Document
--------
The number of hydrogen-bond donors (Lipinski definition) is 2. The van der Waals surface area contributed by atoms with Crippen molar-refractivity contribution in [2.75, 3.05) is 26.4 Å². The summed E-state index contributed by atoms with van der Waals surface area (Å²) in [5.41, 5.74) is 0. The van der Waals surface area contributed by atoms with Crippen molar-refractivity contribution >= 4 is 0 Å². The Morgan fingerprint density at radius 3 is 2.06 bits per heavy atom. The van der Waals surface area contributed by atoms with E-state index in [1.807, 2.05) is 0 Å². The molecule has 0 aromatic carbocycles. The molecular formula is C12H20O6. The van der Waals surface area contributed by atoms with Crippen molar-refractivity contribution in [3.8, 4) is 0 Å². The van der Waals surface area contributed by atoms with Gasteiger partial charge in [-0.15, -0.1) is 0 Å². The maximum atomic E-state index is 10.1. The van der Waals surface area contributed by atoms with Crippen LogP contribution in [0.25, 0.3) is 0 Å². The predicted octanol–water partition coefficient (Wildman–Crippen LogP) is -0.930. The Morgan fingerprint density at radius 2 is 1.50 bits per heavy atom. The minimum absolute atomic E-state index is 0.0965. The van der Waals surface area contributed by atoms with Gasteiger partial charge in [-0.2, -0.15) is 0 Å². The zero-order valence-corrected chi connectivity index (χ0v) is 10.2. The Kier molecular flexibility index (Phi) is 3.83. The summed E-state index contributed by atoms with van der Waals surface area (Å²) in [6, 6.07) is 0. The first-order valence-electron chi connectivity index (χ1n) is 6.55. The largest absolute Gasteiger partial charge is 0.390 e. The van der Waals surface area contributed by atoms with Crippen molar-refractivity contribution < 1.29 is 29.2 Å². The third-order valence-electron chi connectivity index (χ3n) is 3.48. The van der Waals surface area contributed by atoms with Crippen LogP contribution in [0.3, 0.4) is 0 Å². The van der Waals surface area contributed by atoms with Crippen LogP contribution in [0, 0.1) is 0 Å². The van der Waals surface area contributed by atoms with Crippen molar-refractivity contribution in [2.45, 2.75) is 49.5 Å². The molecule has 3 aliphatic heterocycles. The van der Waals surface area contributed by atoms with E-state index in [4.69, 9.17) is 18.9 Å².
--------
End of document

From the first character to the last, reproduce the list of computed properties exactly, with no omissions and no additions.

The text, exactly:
The number of hydrogen-bond donors (Lipinski definition) is 2. The van der Waals surface area contributed by atoms with Crippen molar-refractivity contribution in [2.75, 3.05) is 26.4 Å². The summed E-state index contributed by atoms with van der Waals surface area (Å²) in [5.41, 5.74) is 0. The van der Waals surface area contributed by atoms with Crippen molar-refractivity contribution >= 4 is 0 Å². The Morgan fingerprint density at radius 3 is 2.06 bits per heavy atom. The van der Waals surface area contributed by atoms with E-state index in [1.807, 2.05) is 0 Å². The molecule has 0 aromatic carbocycles. The molecular formula is C12H20O6. The van der Waals surface area contributed by atoms with Crippen molar-refractivity contribution in [3.8, 4) is 0 Å². The van der Waals surface area contributed by atoms with Gasteiger partial charge in [-0.15, -0.1) is 0 Å². The maximum atomic E-state index is 10.1. The van der Waals surface area contributed by atoms with Crippen LogP contribution in [0.25, 0.3) is 0 Å². The predicted octanol–water partition coefficient (Wildman–Crippen LogP) is -0.930. The Morgan fingerprint density at radius 2 is 1.50 bits per heavy atom. The minimum absolute atomic E-state index is 0.0965. The van der Waals surface area contributed by atoms with Gasteiger partial charge in [-0.2, -0.15) is 0 Å². The zero-order valence-corrected chi connectivity index (χ0v) is 10.2. The Kier molecular flexibility index (Phi) is 3.83. The summed E-state index contributed by atoms with van der Waals surface area (Å²) in [6, 6.07) is 0. The first-order valence-electron chi connectivity index (χ1n) is 6.55. The largest absolute Gasteiger partial charge is 0.390 e. The van der Waals surface area contributed by atoms with Crippen molar-refractivity contribution < 1.29 is 29.2 Å². The third-order valence-electron chi connectivity index (χ3n) is 3.48. The van der Waals surface area contributed by atoms with Crippen LogP contribution in [0.3, 0.4) is 0 Å². The van der Waals surface area contributed by atoms with Crippen LogP contribution in [0, 0.1) is 0 Å². The van der Waals surface area contributed by atoms with Crippen molar-refractivity contribution in [2.45, 2.75) is 49.5 Å². The molecule has 3 aliphatic heterocycles. The van der Waals surface area contributed by atoms with E-state index in [4.69, 9.17) is 18.9 Å².